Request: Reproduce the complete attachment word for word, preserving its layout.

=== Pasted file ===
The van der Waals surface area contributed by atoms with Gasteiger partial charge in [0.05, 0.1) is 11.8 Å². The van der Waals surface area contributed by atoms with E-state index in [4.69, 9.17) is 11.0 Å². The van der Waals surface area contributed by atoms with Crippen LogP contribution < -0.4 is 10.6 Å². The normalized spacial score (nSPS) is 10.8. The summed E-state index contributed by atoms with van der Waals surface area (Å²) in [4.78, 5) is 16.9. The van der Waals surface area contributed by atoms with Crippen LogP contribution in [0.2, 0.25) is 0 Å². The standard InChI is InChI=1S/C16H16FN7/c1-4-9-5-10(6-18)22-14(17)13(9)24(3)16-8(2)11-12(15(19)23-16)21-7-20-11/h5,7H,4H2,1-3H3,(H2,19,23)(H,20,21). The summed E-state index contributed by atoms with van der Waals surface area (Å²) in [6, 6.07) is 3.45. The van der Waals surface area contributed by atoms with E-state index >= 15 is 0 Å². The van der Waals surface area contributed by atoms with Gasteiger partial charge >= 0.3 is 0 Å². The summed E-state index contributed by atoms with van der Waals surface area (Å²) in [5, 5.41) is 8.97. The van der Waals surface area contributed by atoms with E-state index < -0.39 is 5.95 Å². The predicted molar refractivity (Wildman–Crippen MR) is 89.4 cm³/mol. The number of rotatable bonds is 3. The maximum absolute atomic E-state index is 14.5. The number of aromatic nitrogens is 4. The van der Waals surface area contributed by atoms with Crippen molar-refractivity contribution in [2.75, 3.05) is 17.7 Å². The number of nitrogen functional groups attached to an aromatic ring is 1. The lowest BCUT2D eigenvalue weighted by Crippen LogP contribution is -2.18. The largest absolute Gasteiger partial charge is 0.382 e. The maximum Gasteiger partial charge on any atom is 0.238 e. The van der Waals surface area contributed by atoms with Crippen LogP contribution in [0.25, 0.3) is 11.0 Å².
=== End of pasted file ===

The van der Waals surface area contributed by atoms with Gasteiger partial charge in [0.05, 0.1) is 11.8 Å². The van der Waals surface area contributed by atoms with E-state index in [4.69, 9.17) is 11.0 Å². The van der Waals surface area contributed by atoms with Crippen LogP contribution < -0.4 is 10.6 Å². The normalized spacial score (nSPS) is 10.8. The summed E-state index contributed by atoms with van der Waals surface area (Å²) in [4.78, 5) is 16.9. The van der Waals surface area contributed by atoms with Crippen LogP contribution in [0.2, 0.25) is 0 Å². The standard InChI is InChI=1S/C16H16FN7/c1-4-9-5-10(6-18)22-14(17)13(9)24(3)16-8(2)11-12(15(19)23-16)21-7-20-11/h5,7H,4H2,1-3H3,(H2,19,23)(H,20,21). The summed E-state index contributed by atoms with van der Waals surface area (Å²) in [6, 6.07) is 3.45. The van der Waals surface area contributed by atoms with E-state index >= 15 is 0 Å². The van der Waals surface area contributed by atoms with Gasteiger partial charge >= 0.3 is 0 Å². The summed E-state index contributed by atoms with van der Waals surface area (Å²) in [5, 5.41) is 8.97. The van der Waals surface area contributed by atoms with E-state index < -0.39 is 5.95 Å². The predicted molar refractivity (Wildman–Crippen MR) is 89.4 cm³/mol. The number of rotatable bonds is 3. The maximum absolute atomic E-state index is 14.5. The number of aromatic nitrogens is 4. The van der Waals surface area contributed by atoms with Crippen molar-refractivity contribution in [2.75, 3.05) is 17.7 Å². The number of nitrogen functional groups attached to an aromatic ring is 1. The lowest BCUT2D eigenvalue weighted by Crippen LogP contribution is -2.18. The largest absolute Gasteiger partial charge is 0.382 e. The maximum Gasteiger partial charge on any atom is 0.238 e. The van der Waals surface area contributed by atoms with Crippen LogP contribution in [0.25, 0.3) is 11.0 Å².